As Florida deals with all-that-is Hurricane Irma, I see what always surrounds a big, dangerous event. Amidst lines for gas and scrambles for AA batteries, micro-communities united and unite still, not only with goodwill, but with a sense of excitement some are ashamed to admit even having. On the sixteenth anniversary of 9/11, we can actually see some similarities between dealing with a natural disaster and how our nation reacted in a brief but unprecedented cohesion.

Today we aren’t trying to appeal to your emotions, which is often the case for such an anniversary. This year we only present a question: have you thought at all about what your life would look like if 9/11 never happened? Where do you see yourself? It’s hard not to consider at some point how it influenced us, for good and for ill. For every Purple Heart… there is a post 9/11 GI Bill success story, and for every well-versed international relations major now working… there is someone in the ground who otherwise may not have been.

Look now— a 48-year-old man, did his twenty years in the military and is out. His group spent their first 10 years training in peacetime and their bloody last ten putting their training to the test producing some of our biggest in-house heroes and legends. We 28 to 38 year olds were virtually made by the wars that followed. It’s on our bodies as scars and tattoos, lathered on the back of our cars and trucks as bumper stickers and plates, it’s pushed us into specific educations and careers after service, and branded us the Core of the GWOT. And then we have the group that intrigues some the most; 18 year olds in boot camp today who have lived their entire conscious lives not knowing their nation not in some degree of boots-on-the-ground warfare.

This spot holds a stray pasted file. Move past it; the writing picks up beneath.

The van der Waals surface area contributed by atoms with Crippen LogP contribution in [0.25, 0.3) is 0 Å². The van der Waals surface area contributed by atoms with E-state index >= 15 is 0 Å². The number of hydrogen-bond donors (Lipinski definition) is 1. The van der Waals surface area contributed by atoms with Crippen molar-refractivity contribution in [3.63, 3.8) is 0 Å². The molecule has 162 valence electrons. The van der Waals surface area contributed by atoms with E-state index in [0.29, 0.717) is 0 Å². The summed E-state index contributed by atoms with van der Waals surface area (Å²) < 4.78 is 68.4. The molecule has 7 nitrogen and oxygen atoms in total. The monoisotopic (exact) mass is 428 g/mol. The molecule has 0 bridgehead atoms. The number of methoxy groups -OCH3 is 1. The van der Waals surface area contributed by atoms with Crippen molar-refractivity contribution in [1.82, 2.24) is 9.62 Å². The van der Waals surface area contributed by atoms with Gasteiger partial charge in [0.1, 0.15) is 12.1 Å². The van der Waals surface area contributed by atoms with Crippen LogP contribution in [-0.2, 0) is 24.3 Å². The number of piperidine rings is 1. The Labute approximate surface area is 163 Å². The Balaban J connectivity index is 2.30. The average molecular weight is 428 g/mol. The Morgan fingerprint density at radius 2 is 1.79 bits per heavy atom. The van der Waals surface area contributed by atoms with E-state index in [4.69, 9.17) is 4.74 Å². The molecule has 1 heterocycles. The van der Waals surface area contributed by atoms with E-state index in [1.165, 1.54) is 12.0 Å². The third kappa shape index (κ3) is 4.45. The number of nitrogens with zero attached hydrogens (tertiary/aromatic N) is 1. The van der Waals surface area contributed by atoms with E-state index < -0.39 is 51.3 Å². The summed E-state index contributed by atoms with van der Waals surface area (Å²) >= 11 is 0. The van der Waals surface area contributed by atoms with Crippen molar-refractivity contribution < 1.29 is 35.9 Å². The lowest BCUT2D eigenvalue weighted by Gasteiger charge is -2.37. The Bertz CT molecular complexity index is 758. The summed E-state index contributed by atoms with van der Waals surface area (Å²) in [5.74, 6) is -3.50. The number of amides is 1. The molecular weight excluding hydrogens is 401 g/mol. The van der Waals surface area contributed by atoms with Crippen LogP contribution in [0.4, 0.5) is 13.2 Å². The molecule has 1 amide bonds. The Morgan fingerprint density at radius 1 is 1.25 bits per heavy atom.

Tragedy has a way of defining time periods, even generations—the whole where were you when JFK got shot type of thing.  9/11 didn’t just change New York City and Washington DC, and it didn’t just lead us to armed conflict, it changed the world.

There was a short-lived quote that circulated in the days right after the attacks. It was something to the tone of “The USA was the world, now it is just a part of the world.” I’m inclined to agree. Seeing the world through solely a national lens was obliterated for many, and suddenly we saw that two vast oceans weren’t perfect insulation. And before long all the elements of national culture were soon hotly debated.

Pick your topic; a decade ago, when the four horsemen of atheism were at their height on the world-stage, this was due to religion being discussed on a brand new scale. This was because for many September 11th was the first time they heard the word “jihad”— September 12th “Sunni” and “Shia”—and then around the 13th the Judeo-Christian responses from the whiter side of the world. But it hasn’t been all arguments about Hell and metaphysics, we’ve seen largely because of the resulting wars the slow but insistent focus on (re)vitalizating the VA. Our military converted from cold-war era to one far more focused on low-intensity conflict. And the list can continue.

As is the case with all massive calamities, as 9/11 drifts further away with each passing year, the grief, unity, and call to action drift in large doses right along with it. This enrages some—claiming we forget too quickly. Yet it may also be a testament to human resilience; that we move on and past the traumas that dot our lives.

If there is a moral charge today, it is to evaluate not only the sacrifices that came with the aftermath, but where it has put us as individuals, and how to best push forward from here.

David Rose (AKA Mr. Blonde) on InstagramDavid Rose (AKA Mr. Blonde) on Twitter
David Rose (AKA Mr. Blonde)
David Rose is the author of No Joy, From Sand and Time, and Mulgara: The Necromancer’s Will. He holds a postgraduate degree in applied uselessness—a.k.a. philosophy—from the London School of Economics. He lives all over the place.